A Woman Writes of Rape
Book Review by Vera Buch Weisbord
(From the magazine “La Parola del Popolo")
"Against Our Will—Men, Women and Rape”, by Susan Brownmiller: Simon & Schuster, New York, 1975.
AT LAST in this massive scholarly work the outcry of the victims finds utterance. The facts on rape are assembled from early tribal times, through the ancient societies of the Middle East, later English society, American Indian customs and those of slavery in the USA, the wars of modern times: World Wars I & II, Bangladesh and Vietnam, riots, pogroms and revolutions as well as what is happening in contemporary America. It is not possible to give more than a brief summary of the data (the source notes fill 38 pages).
Brownmiller dwells on the physiological aspects of rape as a violent penetration of the sexual parts of a woman against her will and with no possibility of retaliation in kind from her. She stresses the dire effects on the victim: not merely the physical trauma but the shock and fear, often leaving the woman a nervous wreck. She brings out the humiliating treatment accorded rape victims in police stations and even in hospitals, the impossibility of obtaining a fair trial under present circumstances. Women have to live all their lives in fear of rape.
In primitive societies mass rape was common; later women became “man’s first piece of real property,” page 17 (*) their offspring also the property of the father. An “historical landmark” to this author was the holding of one woman permanently by one man not merely for her domestic labor but for the exclusive use of her body as well. Rape of virgins later (in ancient Hebrew society) became a crime when fathers found themselves with damaged property (ravished daughters) difficult to sell or dispose of.
Rape of black women by their masters under slavery in the USA is dealt with in full. “Forced sexual exploitation of the black woman under slavery was not offhand experience. Total control over her reproductive system meant a steady supply of slave babies, and slave children, when they reached the age of six or eight, were put to work,” pages 153-4.
Mass rapes as well as innumerable single rapes were always an accompaniment of wars both ancient and modern, and of this the book gives ample documentation. Rape in war is seen as a price paid by the women of the invaded, conquered country as well as an humiliation of the male population….. “Rape by a conqueror is compelling evidence of the conqueror’s status of male impotence,” page 38.
Brownmiller exposes the fallacy of the old myth, whether in war or in peace, of rape being a necessary and excusable outlet for the male need to ejaculate. She shows how in Vietnam in spite of the existence of massage parlors,” “hootchmaids,” and military brothels for the sexual relief of the soldiers, rapes single and especially gang raps by soldiers on Vietnamese women were common. When the victim did not die from repeated brutal assaults, the soldiers summarily murdered her to remove the evidence of their crime.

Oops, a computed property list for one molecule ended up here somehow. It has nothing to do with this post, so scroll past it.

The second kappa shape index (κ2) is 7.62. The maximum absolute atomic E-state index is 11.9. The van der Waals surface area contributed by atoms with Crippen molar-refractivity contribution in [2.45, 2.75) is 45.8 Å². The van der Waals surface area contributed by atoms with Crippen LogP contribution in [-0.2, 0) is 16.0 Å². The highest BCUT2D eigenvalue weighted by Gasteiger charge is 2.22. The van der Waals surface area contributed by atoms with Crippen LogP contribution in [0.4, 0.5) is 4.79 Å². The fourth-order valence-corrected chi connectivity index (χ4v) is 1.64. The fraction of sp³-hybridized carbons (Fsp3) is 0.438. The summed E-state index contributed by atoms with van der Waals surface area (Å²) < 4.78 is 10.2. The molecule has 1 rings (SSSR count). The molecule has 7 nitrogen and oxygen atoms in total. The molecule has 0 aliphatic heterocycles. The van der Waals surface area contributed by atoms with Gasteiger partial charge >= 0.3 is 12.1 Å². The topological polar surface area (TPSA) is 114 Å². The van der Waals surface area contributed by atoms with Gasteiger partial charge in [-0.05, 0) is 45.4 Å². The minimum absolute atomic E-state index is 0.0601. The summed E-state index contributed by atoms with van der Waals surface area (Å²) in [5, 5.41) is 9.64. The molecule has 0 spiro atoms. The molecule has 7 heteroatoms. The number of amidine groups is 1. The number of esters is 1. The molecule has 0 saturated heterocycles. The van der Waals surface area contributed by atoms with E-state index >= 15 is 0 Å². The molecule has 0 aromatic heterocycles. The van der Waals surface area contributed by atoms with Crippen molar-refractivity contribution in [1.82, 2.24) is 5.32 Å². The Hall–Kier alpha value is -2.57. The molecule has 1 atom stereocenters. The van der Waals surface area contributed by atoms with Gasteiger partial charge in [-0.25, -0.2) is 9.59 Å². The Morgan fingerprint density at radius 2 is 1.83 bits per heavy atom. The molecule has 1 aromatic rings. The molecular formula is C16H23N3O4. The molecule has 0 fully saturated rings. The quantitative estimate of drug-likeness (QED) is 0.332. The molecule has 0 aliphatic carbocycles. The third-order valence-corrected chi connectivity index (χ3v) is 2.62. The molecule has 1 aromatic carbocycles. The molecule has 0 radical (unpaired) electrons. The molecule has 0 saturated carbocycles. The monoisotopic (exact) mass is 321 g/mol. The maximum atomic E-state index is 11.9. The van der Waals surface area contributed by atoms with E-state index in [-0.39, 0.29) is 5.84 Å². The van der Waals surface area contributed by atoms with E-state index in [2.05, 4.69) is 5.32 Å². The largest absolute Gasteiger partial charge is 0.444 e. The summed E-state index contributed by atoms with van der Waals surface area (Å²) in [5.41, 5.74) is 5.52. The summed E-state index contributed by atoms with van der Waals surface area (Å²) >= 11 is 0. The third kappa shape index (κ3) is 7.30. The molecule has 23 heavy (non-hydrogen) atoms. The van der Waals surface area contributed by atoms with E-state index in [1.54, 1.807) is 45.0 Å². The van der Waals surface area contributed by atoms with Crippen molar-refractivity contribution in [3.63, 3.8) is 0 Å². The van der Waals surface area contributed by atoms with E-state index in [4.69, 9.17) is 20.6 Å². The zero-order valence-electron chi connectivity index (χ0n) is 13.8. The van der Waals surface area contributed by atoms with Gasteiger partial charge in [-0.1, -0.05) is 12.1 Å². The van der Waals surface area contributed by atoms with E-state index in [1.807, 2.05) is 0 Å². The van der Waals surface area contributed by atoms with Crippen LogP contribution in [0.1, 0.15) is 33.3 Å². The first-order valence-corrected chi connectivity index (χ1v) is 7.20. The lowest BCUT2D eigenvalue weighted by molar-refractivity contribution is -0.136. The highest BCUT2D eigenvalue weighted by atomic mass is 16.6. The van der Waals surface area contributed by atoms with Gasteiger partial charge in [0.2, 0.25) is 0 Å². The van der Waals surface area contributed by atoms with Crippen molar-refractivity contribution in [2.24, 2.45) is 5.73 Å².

For the study of rape in contemporary America, the author bases herself on the Uniform Crime Reports of the FBI, police department records, several specific studies by sociologists in a number of cities, as well as a great many books of a more general nature. A typical portrait of a rapist results: "From the no-nonsense reports of the FBI statistics and some intensive sociological studies … the typical American rapist is no weirdo phycho-schizophrenic beset by timidity, sexual deprivation and a domineering wife or mother.” … A typical rapist “is an aggressive, hostile youth who chooses to do violence to women,” page 176. Brownmiller stresses also the economic background: rape, like all crimes of violence, is more prevalent in the lower economic levels of society.
That rapists are chiefly black, a common belief, is refuted. “The crimes of blacks are disproportionate to their population ratio in the census figures, but not in their economic position,” page 181. The FBI reports of 1975 find 47 per cent of rapists black and 51 per cent white, page 176. In all studies rapists are predominantly young, in the 16-24 age group. The belief that black men assaulting white women is the most common form of rape appears to be unfounded. Black on blacks is most common. As for rape convictions, there is ample evidence that black men are more frequently convicted and get heavier sentences, especially if the victim is a white woman.